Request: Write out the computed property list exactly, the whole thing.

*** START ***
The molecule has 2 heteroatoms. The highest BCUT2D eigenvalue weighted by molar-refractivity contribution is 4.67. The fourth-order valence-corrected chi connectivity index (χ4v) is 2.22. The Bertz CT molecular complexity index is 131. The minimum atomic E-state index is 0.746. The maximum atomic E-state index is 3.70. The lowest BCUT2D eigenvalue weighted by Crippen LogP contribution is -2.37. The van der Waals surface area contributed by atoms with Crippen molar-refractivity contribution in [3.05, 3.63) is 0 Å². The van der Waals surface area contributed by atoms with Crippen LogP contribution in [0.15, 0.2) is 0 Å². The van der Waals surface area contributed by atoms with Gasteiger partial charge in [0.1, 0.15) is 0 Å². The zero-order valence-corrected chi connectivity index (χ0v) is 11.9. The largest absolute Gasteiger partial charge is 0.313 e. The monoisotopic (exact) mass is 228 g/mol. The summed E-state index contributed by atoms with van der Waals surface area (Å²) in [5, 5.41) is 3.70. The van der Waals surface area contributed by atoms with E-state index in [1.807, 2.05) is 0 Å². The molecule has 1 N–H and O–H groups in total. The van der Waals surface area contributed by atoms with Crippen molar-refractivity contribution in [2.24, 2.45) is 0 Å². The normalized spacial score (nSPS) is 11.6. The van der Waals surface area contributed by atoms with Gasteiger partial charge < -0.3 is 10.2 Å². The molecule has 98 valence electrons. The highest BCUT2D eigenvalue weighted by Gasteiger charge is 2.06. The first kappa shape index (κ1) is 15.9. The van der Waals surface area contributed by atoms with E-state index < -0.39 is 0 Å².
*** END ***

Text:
The molecule has 2 heteroatoms. The highest BCUT2D eigenvalue weighted by molar-refractivity contribution is 4.67. The fourth-order valence-corrected chi connectivity index (χ4v) is 2.22. The Bertz CT molecular complexity index is 131. The minimum atomic E-state index is 0.746. The maximum atomic E-state index is 3.70. The lowest BCUT2D eigenvalue weighted by Crippen LogP contribution is -2.37. The van der Waals surface area contributed by atoms with Crippen molar-refractivity contribution in [3.05, 3.63) is 0 Å². The van der Waals surface area contributed by atoms with Crippen LogP contribution in [0.15, 0.2) is 0 Å². The van der Waals surface area contributed by atoms with Gasteiger partial charge in [0.1, 0.15) is 0 Å². The zero-order valence-corrected chi connectivity index (χ0v) is 11.9. The largest absolute Gasteiger partial charge is 0.313 e. The monoisotopic (exact) mass is 228 g/mol. The summed E-state index contributed by atoms with van der Waals surface area (Å²) in [5, 5.41) is 3.70. The van der Waals surface area contributed by atoms with E-state index in [1.807, 2.05) is 0 Å². The molecule has 1 N–H and O–H groups in total. The van der Waals surface area contributed by atoms with Crippen molar-refractivity contribution in [2.24, 2.45) is 0 Å². The normalized spacial score (nSPS) is 11.6. The van der Waals surface area contributed by atoms with Gasteiger partial charge < -0.3 is 10.2 Å². The molecule has 98 valence electrons. The highest BCUT2D eigenvalue weighted by Gasteiger charge is 2.06. The first kappa shape index (κ1) is 15.9. The van der Waals surface area contributed by atoms with E-state index < -0.39 is 0 Å².